The Philippines Tries the Party-List System (A Progressive Perspective)

Soliman Santos Jr.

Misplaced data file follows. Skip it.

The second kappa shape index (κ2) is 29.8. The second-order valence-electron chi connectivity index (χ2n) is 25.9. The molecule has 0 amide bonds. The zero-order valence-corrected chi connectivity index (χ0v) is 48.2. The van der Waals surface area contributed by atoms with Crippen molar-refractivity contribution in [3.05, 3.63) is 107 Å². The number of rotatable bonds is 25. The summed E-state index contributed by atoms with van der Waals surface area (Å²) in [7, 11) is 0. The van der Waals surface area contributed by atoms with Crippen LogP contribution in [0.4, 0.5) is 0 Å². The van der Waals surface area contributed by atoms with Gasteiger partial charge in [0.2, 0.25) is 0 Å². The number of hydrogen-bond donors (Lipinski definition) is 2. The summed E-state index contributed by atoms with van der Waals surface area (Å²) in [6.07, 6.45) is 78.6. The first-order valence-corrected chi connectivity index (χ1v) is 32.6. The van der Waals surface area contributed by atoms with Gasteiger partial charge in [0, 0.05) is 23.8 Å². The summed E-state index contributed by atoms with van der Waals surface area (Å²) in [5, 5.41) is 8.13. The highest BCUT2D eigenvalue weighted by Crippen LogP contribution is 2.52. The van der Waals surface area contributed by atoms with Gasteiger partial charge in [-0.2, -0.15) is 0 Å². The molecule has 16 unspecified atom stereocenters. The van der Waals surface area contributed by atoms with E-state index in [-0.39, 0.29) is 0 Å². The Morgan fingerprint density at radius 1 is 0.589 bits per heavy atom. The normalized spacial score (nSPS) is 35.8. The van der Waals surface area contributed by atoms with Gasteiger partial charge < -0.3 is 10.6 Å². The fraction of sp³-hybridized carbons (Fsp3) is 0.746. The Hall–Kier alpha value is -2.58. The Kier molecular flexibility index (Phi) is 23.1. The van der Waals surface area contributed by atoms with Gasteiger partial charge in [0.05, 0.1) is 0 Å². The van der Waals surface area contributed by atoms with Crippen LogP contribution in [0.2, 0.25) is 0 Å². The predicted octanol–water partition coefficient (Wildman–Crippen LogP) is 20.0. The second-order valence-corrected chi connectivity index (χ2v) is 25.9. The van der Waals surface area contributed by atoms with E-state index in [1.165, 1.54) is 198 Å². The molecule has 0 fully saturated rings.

Still reeling from the “effects” of the 1992 synchronized elections that brought forth the none-majority Ramos administration, the Philippine electorate prepares for another first in its tumultuous post-Marcos democratic experience: the party-list system. When the Eleventh Congress opens in July 1998, marginalized and underrepresented sectors, parties, organizations and coalitions shall represent 20 percent of the House of Representatives. But before these various interests join the ranks of traditionally elected Representatives and political parties, they must first bring their cause before the nation's registered voters with meager resources and limited support from the Commission on Elections (COMELEC). An extensive nationwide campaign is needed to convince a personality-oriented electorate that the concepts of democratization and pluralism are worth a second look. There is also the challenge of unifying disparate forces, which appears to be possible only during crisis situations, and the threat of infiltration of major parties, which are always looking for a few extra congressional seats for good measure. Should this "experiment" prove successful in its first run, it could pave the way for an even broader party-list system and a multi-party system that can fully represent all interests in Philippine society.

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